Wednesday, January 20, 2010

Trijicon responds!

Statement from Trijicon, Inc.
Monday, January 20, 2010—For two generations Trijicon, a Michigan-based family owned business, has been working to provide America’s military men and women with high quality, innovative sighting systems for the weapons they use. Our effort is simple and straightforward: to help our servicemen and women win the war on terror and come home safe to their families. As part of our faith and our belief in service to our country, Trijicon has put scripture references on our products for more than two decades. As long as we have men and women in danger, we will continue to do everything we can to provide them with both state-of-the-art technology and the never-ending support and prayers of a grateful nation.

Update Jan. 24: Trijicon will no longer ship sights to the military with the scripture references. Their statement.

LoS sent a question about the company name and logo as well as a comment that we respectfully disagree with the practice of putting scripture references on taxpayer-funded property. We'll keep you posted as to the reponse.


  1. That statement's a pretty good piece of PR work.

    One odd thing, grammatically, about it is the way that they use "we".

    "As long as we have men and women in danger, we will continue to do everything we can to provide them with..."

    Do you see how the "we" switches from "we, the people of the USA" to "we, Trijicon"?

    One other peculiar bit in that prose is the invoking of the "war on terror"--which invokes a timeframe that is inconsistent with their repeated references to the longevity of their mission.

    BTW, I just learned that I was mispronouncing the name of the company, at least according to Wikipedia, which shows it as trij-i-kon rather than try-ji-kon (as I imagined). Either way, it sounds like a transformer, but the Wikipedia way sounds less like "tragedy" than my way.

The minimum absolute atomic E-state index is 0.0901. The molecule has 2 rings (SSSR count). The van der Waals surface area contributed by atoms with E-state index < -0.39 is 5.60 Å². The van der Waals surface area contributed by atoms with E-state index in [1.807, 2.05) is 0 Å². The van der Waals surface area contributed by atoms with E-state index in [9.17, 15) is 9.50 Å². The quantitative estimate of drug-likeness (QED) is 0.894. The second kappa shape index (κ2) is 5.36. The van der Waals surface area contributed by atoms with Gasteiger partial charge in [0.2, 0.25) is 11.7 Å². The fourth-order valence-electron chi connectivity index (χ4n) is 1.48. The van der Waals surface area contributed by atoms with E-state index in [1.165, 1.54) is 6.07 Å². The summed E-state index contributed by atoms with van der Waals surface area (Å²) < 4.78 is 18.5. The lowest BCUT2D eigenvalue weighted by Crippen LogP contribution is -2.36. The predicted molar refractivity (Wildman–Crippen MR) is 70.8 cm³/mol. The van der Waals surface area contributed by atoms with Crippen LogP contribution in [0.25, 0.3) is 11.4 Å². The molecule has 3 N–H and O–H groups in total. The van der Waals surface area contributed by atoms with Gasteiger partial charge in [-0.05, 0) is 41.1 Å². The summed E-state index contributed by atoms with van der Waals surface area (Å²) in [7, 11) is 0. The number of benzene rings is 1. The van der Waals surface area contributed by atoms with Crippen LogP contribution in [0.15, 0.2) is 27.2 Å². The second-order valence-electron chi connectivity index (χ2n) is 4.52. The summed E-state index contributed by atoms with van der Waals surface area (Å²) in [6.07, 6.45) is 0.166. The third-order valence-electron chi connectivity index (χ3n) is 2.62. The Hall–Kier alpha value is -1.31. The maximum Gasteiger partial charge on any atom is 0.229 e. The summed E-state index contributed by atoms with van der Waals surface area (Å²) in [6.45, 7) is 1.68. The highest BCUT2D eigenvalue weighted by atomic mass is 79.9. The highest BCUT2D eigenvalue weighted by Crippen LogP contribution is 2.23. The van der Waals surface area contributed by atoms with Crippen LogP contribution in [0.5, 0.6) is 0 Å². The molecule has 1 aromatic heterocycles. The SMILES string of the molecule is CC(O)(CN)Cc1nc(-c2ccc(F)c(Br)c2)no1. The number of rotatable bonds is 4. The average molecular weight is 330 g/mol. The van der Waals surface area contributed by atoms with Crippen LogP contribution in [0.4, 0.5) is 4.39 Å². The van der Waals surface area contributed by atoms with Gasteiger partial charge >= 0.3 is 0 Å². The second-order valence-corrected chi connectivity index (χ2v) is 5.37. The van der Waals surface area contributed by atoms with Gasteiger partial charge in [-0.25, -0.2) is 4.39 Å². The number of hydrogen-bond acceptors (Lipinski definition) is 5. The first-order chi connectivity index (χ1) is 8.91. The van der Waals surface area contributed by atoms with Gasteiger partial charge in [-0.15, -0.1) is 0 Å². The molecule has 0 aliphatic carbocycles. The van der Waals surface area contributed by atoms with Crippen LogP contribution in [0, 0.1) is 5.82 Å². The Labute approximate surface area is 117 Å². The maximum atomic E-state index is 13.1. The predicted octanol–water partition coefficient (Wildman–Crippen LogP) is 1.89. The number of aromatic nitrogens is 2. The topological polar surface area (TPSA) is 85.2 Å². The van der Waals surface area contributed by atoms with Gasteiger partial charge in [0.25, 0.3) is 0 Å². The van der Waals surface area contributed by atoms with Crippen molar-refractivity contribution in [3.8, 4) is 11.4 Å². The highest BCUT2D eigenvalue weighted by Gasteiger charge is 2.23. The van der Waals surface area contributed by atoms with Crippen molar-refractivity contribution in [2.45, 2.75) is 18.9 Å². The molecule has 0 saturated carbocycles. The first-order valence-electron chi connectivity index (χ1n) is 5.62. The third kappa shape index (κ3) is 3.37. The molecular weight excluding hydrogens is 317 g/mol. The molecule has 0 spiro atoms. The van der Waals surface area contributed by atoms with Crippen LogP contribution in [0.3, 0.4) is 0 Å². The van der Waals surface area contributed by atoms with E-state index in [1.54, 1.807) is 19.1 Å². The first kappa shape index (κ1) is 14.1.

2. Funny, I always assumed the trij-ih-con pronunciation. I wonder if that's because in French the "tri" prefix is pronounced that way? Developing other linguistic reflexes perhaps.

    Sharp eye on the use of "we". The company is totally wrong on this issue, however.

    It goes without saying an army on foreign soil will do better and suffer less casualties with a native population working for them and not against them. Fear can stimulate this, but the US must convince the people they're better off with "us" than the enemy. Even if it's not of much consequence, these Bible verses will only serve to heighten the difference between the US soldiers and the people, a difference of religion that doesn't exist between them and the Taliban.

    It's not anti-Christianity to point this out. Although wrong from the standpoint of separation of church and state and the fact that non-Christians shouldn't have their tax dollars spent of articles displaying Bible verses, the bottom line is that it puts soldiers in more danger. Maybe only slightly, but nonetheless.

    I kind imagine Afghani Muslims will see it as inconsequential. So it's a real issue, not just "liberal" whining.

    Again, no implied war patriotism here, just my interpretation of the facts.

  3. "I kind imagine" should read "I can't imagine...." I'm so typo-prone these days. Fatigue or oncoming senility?


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